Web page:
Notwithstanding the holdings against AFP and the Post, the court denied Morel’s motion for summary judgment that Getty was also directly liable for copyright infringement. Instead, the court held that there were unresolved issues of fact regarding Getty’s eligibility for the safe harbor under the Digital Millennium Copyright Act, which Getty had asserted as a defense. AFP and the Post did not raise this defense.
Observations and Recommendations
In addition to the court’s rulings, this case is also noteworthy because of the failure of the Post to respond adequately to the initial communications from Morel’s counsel. Morel’s counsel had sent an email to an officer of the Post’s parent company via a general corporate email address in March 2010, offering to allow the newspaper to keep the images on its website provided they were accompanied by a correct credit. This email, if received in the general corporate inbox, was never forwarded to the addressee. The Post also failed to respond to subsequent correspondence. It was not until June 2010, after a Getty representative again contacted the Post, that the newspaper attempted to delete the images from its website. For unknown reasons, however, the images remained in the website’s gallery until April 2011.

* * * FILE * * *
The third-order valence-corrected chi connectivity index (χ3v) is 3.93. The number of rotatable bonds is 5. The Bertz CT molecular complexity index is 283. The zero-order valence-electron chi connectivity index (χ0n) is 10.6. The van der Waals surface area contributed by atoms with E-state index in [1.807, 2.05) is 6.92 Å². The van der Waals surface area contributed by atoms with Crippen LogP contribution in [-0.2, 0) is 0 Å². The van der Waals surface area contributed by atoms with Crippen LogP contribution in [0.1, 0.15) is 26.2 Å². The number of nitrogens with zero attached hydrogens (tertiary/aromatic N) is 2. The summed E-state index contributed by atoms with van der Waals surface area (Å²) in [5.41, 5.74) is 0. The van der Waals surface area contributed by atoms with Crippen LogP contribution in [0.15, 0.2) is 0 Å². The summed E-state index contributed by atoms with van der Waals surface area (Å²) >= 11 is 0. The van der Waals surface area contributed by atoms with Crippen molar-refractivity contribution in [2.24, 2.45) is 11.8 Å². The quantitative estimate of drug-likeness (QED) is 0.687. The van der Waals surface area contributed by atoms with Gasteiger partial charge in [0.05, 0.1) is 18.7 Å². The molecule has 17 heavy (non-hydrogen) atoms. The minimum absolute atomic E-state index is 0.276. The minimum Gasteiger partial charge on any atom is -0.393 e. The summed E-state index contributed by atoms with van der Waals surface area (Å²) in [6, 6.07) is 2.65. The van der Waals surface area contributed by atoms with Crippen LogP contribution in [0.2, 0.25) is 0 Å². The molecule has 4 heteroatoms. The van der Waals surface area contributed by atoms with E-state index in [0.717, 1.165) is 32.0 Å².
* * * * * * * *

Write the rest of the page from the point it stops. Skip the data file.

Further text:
These facts underscore the importance of training staff to understand that communications containing copyright infringement or other claims need to be forwarded to legal or other appropriate departments without delay. Also, safeguards should be in place to confirm that remedial actions are taken promptly and efficiently. In the case of the Post, had the initial letter from Morel’s counsel been forwarded to the appropriate individuals in the company, an easy, cost-free solution would have been available.
The decision also points to vulnerabilities that may exist even when images are properly licensed from stock photo services such as Getty. Here, the Post subscribed to Getty’s services and believed it was fully entitled to use those photos. It did not know that the photos it downloaded contained incorrect credits. Nor did the Post know that Getty did not have the right to distribute Morel’s photos. As noted above, those rights belonged to Corbis Images. When using images from stock image services, if there is any question about their provenance, it would be prudent to confirm, to the extent practicable, that the service in fact has the right to distribute the image to be used.